A treatise of original sin ... proving that it is, by pregnant texts of Scripture vindicated from false glosses
Burgess, Anthony, d. 1664.

SECT. VI.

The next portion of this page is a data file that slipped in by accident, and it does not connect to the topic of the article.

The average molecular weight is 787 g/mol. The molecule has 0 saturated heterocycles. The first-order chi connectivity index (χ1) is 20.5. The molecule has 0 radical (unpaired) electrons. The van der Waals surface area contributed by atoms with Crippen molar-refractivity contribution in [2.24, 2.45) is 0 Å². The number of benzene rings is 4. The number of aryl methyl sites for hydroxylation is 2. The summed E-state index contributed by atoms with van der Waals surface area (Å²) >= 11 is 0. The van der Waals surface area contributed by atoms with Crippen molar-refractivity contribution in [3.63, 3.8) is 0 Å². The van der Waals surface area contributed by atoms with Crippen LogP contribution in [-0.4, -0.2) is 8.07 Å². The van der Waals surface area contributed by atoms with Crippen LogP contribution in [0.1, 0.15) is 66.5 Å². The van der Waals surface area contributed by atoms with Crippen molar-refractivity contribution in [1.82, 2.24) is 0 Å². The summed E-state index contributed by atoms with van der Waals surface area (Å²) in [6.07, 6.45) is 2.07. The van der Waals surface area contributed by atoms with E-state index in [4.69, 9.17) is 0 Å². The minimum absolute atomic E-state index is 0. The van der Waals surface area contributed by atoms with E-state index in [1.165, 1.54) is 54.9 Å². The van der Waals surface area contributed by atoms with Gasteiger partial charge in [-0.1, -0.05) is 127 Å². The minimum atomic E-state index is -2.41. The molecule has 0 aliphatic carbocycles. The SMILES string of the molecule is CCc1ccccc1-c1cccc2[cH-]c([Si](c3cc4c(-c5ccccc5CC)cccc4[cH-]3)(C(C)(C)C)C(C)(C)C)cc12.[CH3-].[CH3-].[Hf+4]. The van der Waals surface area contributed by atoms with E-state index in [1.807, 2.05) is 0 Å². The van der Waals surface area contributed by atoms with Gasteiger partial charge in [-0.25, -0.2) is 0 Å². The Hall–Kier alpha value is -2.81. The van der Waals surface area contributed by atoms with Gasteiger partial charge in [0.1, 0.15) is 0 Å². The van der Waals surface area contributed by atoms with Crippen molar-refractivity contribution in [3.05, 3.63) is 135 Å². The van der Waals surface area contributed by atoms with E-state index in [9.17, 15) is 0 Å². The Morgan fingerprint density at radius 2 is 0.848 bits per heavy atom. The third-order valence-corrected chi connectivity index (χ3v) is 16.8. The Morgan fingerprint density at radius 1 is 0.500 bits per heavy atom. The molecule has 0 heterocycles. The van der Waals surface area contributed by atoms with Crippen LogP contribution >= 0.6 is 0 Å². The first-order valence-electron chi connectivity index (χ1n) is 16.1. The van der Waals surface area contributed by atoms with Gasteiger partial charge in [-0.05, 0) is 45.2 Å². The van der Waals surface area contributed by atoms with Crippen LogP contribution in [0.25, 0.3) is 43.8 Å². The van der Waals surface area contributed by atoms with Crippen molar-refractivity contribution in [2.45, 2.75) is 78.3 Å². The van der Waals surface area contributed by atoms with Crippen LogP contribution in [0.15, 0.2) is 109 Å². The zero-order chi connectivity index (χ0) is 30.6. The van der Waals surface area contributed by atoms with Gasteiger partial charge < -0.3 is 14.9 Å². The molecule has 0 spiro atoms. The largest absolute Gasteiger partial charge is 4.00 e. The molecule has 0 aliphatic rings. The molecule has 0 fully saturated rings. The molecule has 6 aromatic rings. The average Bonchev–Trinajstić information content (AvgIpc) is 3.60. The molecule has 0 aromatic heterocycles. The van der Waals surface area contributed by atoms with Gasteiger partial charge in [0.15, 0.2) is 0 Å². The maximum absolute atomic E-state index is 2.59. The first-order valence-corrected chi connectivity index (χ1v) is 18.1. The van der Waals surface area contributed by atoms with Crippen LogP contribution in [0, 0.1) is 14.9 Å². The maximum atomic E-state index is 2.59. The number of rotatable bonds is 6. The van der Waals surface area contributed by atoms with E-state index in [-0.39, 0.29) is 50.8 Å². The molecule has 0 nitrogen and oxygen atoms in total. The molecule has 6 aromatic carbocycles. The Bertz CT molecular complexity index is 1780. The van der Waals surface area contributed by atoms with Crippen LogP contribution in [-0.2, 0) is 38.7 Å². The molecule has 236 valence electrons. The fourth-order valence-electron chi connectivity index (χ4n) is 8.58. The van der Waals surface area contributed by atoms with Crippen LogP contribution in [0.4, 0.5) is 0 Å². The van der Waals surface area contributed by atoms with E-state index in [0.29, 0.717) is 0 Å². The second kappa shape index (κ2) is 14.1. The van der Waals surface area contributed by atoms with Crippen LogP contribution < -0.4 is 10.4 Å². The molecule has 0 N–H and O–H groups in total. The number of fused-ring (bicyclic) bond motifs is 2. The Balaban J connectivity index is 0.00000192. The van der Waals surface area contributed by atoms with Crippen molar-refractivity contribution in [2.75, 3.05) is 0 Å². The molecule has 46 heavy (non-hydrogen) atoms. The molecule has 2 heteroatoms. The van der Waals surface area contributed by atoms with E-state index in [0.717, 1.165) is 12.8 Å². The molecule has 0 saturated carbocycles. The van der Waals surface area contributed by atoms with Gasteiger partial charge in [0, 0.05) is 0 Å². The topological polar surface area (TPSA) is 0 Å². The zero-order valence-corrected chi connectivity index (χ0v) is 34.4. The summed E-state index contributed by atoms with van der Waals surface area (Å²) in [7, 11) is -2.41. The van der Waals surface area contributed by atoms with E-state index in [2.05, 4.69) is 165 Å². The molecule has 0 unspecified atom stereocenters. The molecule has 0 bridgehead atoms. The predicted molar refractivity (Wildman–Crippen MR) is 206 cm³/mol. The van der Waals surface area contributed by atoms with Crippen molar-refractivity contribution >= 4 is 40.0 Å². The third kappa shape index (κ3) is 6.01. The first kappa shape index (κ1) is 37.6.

6. THe incurvation of the soul unto all earthly and worldly objects, this also makes it plain, we came with original sin into the world. The very making of the bo∣dy different from other creatures who look downwards, doth denote that therfore God created us, that both soul and body should look upwards. But is not every mans soul till rectified by grace bowed down to these earthly vanities, no more able to soar up to Heaven, than the worm can flie. Now this is a plain sign of thy sinful apostate condition. It is one of Hippocrates his rules, That when a sick man catcheth inordinatly at the feathers of his pillow, or at straws, and any such light matter, it is a sign of death; and truly to see men by nature so immoderatly snatching and cat∣ching at these worldly things, argue, thou art a dying, a perishing man, unless Gods grace doth interpose: As the Sun, though with its beams it shine upon the earth, yet it is not thereby defiled; So man ought, though he meddle in all outward affairs, though he marry, though he buy and sell, and use this world, yet he ought not in the least manner to soil and pollute his soul thereby. But as the body deprived of the soul fals prostrate on the ground, thus doth man deprived of Gods Image, so that he is never able to get above the creatures, but is vassaliz'd to them.